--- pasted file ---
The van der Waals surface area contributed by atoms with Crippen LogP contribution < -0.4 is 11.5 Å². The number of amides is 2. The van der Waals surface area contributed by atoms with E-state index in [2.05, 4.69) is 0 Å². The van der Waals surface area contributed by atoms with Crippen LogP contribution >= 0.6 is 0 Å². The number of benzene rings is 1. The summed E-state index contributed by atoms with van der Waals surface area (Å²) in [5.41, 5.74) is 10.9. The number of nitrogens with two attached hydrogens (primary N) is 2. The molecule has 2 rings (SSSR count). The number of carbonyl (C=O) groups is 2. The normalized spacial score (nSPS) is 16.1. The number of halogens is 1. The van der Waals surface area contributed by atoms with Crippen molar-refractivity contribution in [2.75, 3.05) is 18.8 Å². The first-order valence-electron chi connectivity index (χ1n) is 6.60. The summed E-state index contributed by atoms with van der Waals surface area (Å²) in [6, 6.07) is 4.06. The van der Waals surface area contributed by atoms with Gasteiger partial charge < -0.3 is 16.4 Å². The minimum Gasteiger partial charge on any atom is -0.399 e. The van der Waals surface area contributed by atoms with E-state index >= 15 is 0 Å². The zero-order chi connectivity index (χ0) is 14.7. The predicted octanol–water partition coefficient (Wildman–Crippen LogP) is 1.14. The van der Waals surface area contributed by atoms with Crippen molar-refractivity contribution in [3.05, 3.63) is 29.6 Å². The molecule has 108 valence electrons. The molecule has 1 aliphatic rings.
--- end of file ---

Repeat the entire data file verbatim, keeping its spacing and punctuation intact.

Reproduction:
The van der Waals surface area contributed by atoms with Crippen LogP contribution < -0.4 is 11.5 Å². The number of amides is 2. The van der Waals surface area contributed by atoms with E-state index in [2.05, 4.69) is 0 Å². The van der Waals surface area contributed by atoms with Crippen LogP contribution >= 0.6 is 0 Å². The number of benzene rings is 1. The summed E-state index contributed by atoms with van der Waals surface area (Å²) in [5.41, 5.74) is 10.9. The number of nitrogens with two attached hydrogens (primary N) is 2. The molecule has 2 rings (SSSR count). The number of carbonyl (C=O) groups is 2. The normalized spacial score (nSPS) is 16.1. The number of halogens is 1. The van der Waals surface area contributed by atoms with Crippen molar-refractivity contribution in [2.75, 3.05) is 18.8 Å². The first-order valence-electron chi connectivity index (χ1n) is 6.60. The summed E-state index contributed by atoms with van der Waals surface area (Å²) in [6, 6.07) is 4.06. The van der Waals surface area contributed by atoms with Gasteiger partial charge < -0.3 is 16.4 Å². The minimum Gasteiger partial charge on any atom is -0.399 e. The van der Waals surface area contributed by atoms with E-state index >= 15 is 0 Å². The zero-order chi connectivity index (χ0) is 14.7. The predicted octanol–water partition coefficient (Wildman–Crippen LogP) is 1.14. The van der Waals surface area contributed by atoms with Crippen molar-refractivity contribution in [3.05, 3.63) is 29.6 Å². The molecule has 108 valence electrons. The molecule has 1 aliphatic rings.